"We have systematically diminished the role and the responsibility of our government, land we have watched our market become imbalanced," said either Senator Hillary Clinton or Senator Barack Obama. I just believe strongly that we are in great need of a total overhaul."
"It's been government research and investment that made the railways possible and the Internet possible," said the other. "It's been the creation of a massive middle class, through decent wages and benefits and public schools that allowed us all to prosper."
The first statement is Hillary Clinton's. The second came from Barack Obama. But either could be tucked away in the other's speech without anyone raising an eyebrow.
Step back, just for an instant, and appreciate the moment. The two candidates left vying for the Democratic Party's nomination are not running from government or quietly weaving a pale thread of populism around rhetoric meant to reassure whinnying bond markets. They are saying, forthrightly, that government is not the problem, unchecked corporate capitalism is.
Not since 1992, when James Carville took his magic marker to the war room's whiteboard to immortalize, "It's the economy, stupid," have we seen an election conducted amid an economy in such screaming distress. Unemployment is rising, and the stock market is, well, falling is too kind a word; it's more drilling a hole to the center of the earth. New data out of the National Association of Realtors suggests that, over the course of 2007, a full $4 trillion in housing wealth was wiped out.
This is particularly grim news, as housing wealth has been the engine of our economy over the past couple of years. Americans have patriotically sustained our growth by overspending on houses, then riskily refinancing those houses in order to overspend on everything else. But with banks acting as their eager enablers, Americans took out too much credit, and many found themselves unable to pay it back. They lost their homes, and with them, their main source of wealth, and with that, their ability to consume, and thus their ability to pay back the banks that loaned to them in the first place. And so down go the banks, and with the banks, the credit market, and with the credit market, the stock market, and on and on, rippling--or, more accurately, ripping--straight through the vast and complicated market atop which American power rests. This is why the Federal Reserve has tossed aside its normal, deliberative processes and is cutting rates like some frenzied horror-film slasher.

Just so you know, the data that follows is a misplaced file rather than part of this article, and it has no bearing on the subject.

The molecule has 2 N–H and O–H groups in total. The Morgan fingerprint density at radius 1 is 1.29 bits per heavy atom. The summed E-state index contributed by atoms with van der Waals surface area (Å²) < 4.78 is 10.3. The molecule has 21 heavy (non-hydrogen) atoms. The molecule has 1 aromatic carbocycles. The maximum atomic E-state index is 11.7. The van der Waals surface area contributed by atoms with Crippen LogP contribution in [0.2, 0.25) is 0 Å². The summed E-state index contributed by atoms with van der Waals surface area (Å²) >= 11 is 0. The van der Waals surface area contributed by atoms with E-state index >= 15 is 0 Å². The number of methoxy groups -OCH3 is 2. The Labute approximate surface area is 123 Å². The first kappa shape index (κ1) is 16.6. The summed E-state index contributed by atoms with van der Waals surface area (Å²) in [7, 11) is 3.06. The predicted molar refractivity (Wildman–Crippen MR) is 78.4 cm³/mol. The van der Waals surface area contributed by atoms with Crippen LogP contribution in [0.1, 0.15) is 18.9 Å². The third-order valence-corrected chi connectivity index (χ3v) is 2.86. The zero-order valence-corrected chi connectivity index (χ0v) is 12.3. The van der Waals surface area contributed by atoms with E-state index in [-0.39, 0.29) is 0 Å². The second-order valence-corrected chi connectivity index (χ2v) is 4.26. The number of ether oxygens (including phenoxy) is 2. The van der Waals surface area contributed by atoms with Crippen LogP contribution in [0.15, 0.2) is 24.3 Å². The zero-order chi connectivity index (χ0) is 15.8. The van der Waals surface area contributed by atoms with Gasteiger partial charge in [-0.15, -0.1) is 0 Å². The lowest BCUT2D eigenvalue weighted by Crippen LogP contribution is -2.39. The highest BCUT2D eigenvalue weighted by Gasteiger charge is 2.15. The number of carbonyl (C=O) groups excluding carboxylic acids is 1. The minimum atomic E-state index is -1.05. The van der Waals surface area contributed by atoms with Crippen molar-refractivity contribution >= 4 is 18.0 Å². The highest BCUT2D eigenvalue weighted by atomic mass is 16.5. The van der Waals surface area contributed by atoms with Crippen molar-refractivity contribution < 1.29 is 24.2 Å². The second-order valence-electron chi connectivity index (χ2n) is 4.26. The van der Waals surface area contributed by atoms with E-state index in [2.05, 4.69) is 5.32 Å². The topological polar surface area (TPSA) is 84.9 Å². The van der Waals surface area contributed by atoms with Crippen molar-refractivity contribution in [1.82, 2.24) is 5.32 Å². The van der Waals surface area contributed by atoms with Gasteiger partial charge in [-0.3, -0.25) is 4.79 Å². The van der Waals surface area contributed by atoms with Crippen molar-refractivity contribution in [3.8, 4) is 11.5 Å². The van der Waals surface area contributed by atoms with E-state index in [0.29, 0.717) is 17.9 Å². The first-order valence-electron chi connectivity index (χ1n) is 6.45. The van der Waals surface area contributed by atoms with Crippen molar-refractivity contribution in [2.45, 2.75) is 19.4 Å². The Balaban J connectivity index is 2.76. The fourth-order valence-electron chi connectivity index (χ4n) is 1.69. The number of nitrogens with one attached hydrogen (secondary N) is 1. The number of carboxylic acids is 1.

The situation is dire enough that the Bush administration, apparently fearing a Marie Antoinette moment, has actually gotten behind a stimulus package, albeit one that shortchanges food stamps and unemployment benefits. But beyond the substantive shortcomings of the stimulus, the very fact of its existence unsettles. The sight of George W. Bush embracing John Maynard Keynes is enough to suggest that the economic end times may be at hand.
THIS IS THE CONTEXT in which the campaign for the presidency is taking place. In South Carolina, a full 52 percent of Democratic primary voters said the economy was their most important issue. Health care, an intertwined concern, clicked in with 25 percent. Iraq commanded a mere 19 percent.
If the campaign is largely about the economy, it has not, however, featured much of an argument over the economy. Rather, we've seen a dramatic convergence in the domestic policies of the Democrats running for president.
It wasn't ever thus. In 1992, Bob Kerrey was touting aversion of single-payer health care, Bill Clinton a hybrid of single-payer and managed care, and Paul Tsongas a type of managed care. The distance between the various candidates was immense. In 2004, none of the major campaigns had universal healthcare plans, and except for Gephardt's, none even came close. This year, Clinton and Obama have released functionally similar proposals. …